Book Series Clavis Patristica Pseudepigraphorum Medii Aevi , vol. 2A

Opera theologica, exegetica, ascetica, monastica

Pars A. Praefatio. Theologica. Exegetica

J. Machielsen

  • Pages: 682 p.
  • Size:155 x 245 mm
  • Language(s):Latin
  • Publication Year:1994


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  • ISBN: 978-2-503-50013-3
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Summary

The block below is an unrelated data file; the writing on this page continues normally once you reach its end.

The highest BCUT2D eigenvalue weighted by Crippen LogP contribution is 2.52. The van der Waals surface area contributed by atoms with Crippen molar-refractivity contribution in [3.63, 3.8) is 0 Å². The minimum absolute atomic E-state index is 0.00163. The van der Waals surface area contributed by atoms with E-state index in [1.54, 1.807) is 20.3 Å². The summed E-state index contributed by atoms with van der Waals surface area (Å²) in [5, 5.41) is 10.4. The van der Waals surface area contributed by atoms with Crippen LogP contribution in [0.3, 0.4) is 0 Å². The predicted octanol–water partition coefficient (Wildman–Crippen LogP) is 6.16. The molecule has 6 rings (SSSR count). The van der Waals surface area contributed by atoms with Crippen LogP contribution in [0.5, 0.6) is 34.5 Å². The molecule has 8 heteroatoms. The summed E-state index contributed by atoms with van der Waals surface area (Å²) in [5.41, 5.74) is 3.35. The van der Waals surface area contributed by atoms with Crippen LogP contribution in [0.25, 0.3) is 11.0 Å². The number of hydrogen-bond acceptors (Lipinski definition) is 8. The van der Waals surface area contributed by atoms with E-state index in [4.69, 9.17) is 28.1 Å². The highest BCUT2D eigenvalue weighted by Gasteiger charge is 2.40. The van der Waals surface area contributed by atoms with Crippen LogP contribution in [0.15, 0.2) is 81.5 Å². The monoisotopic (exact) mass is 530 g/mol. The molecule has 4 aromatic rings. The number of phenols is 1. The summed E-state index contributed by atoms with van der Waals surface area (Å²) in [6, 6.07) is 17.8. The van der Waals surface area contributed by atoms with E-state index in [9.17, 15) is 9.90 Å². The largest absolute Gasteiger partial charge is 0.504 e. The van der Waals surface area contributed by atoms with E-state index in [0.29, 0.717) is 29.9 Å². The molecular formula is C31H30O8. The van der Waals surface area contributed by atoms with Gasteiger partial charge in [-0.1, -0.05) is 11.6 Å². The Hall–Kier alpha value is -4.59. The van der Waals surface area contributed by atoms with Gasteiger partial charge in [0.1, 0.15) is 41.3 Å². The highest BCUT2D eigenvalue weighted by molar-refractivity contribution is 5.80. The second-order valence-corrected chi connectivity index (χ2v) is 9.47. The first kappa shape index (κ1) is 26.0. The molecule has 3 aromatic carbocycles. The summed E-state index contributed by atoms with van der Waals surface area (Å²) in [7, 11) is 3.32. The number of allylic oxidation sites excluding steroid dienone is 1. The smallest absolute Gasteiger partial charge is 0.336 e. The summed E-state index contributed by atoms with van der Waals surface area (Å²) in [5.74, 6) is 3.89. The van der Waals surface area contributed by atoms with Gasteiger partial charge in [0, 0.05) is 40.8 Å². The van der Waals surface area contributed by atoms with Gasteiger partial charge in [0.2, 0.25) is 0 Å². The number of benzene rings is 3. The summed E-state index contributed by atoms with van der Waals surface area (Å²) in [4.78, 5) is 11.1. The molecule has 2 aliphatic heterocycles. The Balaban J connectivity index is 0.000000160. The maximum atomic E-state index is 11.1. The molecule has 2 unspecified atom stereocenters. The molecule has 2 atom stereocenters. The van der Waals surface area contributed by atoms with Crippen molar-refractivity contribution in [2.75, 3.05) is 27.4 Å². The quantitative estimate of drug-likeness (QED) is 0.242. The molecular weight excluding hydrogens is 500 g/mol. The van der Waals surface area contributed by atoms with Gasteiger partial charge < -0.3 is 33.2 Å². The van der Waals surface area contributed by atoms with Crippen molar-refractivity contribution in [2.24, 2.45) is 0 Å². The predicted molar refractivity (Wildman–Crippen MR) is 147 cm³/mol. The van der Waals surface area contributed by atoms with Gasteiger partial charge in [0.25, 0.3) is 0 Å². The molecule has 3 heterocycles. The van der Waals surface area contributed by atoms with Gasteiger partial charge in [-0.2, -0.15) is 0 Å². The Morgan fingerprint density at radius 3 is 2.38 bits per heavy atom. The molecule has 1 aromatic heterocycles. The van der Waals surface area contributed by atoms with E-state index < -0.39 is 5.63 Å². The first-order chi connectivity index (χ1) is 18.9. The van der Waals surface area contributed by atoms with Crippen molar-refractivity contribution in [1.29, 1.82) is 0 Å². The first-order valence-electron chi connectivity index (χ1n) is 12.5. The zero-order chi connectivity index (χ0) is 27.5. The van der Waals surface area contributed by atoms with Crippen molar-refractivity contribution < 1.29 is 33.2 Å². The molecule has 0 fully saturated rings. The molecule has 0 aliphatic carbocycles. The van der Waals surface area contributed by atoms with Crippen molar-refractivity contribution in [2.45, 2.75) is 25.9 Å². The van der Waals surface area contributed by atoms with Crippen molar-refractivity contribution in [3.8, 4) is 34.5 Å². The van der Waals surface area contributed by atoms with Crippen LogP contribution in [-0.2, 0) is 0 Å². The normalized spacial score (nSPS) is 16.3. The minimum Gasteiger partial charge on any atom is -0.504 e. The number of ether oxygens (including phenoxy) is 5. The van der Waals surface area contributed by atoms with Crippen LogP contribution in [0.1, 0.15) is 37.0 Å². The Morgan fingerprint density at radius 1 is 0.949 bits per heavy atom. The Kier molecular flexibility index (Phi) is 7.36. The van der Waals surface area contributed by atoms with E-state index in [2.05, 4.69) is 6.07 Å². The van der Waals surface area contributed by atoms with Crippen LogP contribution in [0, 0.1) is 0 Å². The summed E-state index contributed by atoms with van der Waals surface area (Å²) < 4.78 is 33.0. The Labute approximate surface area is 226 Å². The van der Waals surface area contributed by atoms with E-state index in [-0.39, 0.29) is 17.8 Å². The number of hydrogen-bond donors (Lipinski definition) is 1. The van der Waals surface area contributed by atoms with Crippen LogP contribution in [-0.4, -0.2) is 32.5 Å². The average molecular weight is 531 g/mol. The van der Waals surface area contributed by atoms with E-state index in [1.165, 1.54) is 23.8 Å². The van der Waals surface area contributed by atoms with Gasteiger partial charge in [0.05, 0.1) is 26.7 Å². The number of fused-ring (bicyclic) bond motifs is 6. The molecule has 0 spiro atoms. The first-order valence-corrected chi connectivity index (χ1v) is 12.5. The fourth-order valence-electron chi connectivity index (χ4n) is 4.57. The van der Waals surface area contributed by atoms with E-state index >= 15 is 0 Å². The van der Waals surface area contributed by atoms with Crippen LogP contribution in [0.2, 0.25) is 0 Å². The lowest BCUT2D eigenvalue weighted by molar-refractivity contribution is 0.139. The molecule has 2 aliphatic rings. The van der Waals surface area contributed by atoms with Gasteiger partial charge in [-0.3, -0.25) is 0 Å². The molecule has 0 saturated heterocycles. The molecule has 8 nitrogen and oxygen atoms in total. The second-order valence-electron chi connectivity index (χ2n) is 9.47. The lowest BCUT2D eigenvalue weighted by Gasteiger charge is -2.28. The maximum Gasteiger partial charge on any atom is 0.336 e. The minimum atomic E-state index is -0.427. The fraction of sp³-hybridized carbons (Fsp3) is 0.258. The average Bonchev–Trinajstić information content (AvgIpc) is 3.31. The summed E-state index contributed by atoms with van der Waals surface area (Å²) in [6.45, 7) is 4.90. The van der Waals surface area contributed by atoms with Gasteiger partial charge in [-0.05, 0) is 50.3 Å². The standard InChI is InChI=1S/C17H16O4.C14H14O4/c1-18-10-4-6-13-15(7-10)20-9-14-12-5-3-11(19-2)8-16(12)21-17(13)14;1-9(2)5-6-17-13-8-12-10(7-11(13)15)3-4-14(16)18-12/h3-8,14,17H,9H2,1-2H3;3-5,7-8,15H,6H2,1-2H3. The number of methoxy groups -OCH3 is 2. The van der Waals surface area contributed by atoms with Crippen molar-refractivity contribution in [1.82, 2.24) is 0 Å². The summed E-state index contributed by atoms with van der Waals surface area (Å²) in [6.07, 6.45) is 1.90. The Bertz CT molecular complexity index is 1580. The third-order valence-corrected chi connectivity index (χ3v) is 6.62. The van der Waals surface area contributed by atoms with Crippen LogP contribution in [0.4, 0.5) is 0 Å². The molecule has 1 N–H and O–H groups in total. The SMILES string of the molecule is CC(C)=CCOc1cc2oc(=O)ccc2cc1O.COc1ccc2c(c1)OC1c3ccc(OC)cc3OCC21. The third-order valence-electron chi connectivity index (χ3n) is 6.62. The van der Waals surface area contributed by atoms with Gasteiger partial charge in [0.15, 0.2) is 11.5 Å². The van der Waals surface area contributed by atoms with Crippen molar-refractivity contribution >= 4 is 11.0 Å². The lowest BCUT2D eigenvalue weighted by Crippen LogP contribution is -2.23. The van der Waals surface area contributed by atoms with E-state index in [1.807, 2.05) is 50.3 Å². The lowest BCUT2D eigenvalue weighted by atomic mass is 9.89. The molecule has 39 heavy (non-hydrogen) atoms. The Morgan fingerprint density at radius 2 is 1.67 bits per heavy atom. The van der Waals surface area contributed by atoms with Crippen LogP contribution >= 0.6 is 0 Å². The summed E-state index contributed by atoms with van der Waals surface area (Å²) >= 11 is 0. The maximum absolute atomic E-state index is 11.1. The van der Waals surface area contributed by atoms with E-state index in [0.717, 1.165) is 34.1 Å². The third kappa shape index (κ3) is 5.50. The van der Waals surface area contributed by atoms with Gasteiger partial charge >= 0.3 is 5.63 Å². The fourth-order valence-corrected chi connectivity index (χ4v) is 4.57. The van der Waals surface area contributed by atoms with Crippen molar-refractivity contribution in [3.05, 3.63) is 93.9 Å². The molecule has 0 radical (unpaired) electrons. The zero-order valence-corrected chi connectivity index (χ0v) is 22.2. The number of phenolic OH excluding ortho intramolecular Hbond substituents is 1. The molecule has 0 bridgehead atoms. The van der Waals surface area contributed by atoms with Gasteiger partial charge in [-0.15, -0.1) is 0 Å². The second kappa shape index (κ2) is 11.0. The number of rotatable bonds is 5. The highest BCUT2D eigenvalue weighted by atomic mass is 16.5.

For years after Tome I (Homelitica) the second tome of CPPM is published on schedule. It contains pseudepigraphs in the areas of theology (390 pp.), exegesis (329 pp.), asceticism (137 pp.) and monasticism (71 pp.). The eighteen indices are a means of unifying the four disparate areas; they also facilitate the access to the many and divergent data gathered. The method followed in tome II is similar to the one explained in tome I (Preliminary Remarks). In the discussion of the four areas entered, particular emphasis is placed on their place in florilegia (fontes, usus)(the first 30 pages offer a summary of the florilegia mentioned) and on the abbrevationes and epitomes of many genuine patristic writings (operum genuinorum retractationes maiores). In the monastic section Augustine, Benedict and the Regula magistri are dealt with extensively and in great detail, among many other pseudepigraphic writings. Of the eighteen indices, I would like to mention in particular the Initia, Codices, the Index generalis omnium operum recensitorum and the index statisticus. Indeed the index statisticus enables me to draw interesting conclusions from the material entered, as CPPM is a contribution to classifying and studying the broad field of medieval pseudepigraphic literature in the field of patristics. a) In the four areas studied, the number of intentional forgeries made during the middle ages quite possibly surpasses similar cases encountered in the homiletic literature (tome I). However, the distinction between forgeries and erroneous (intentional or not) attributions is not always very clear. b) Honesty compells us to confess that the number of erroneous or widely divergent attributions made by publishers or scholars, from the fifteenth century on, equals or even may exceed the number of erroneous attributions made by the medieval scribes or authors. c) even a cursory glance at the many paragraphs of fontes, fontes-usus and usus clearly shows that me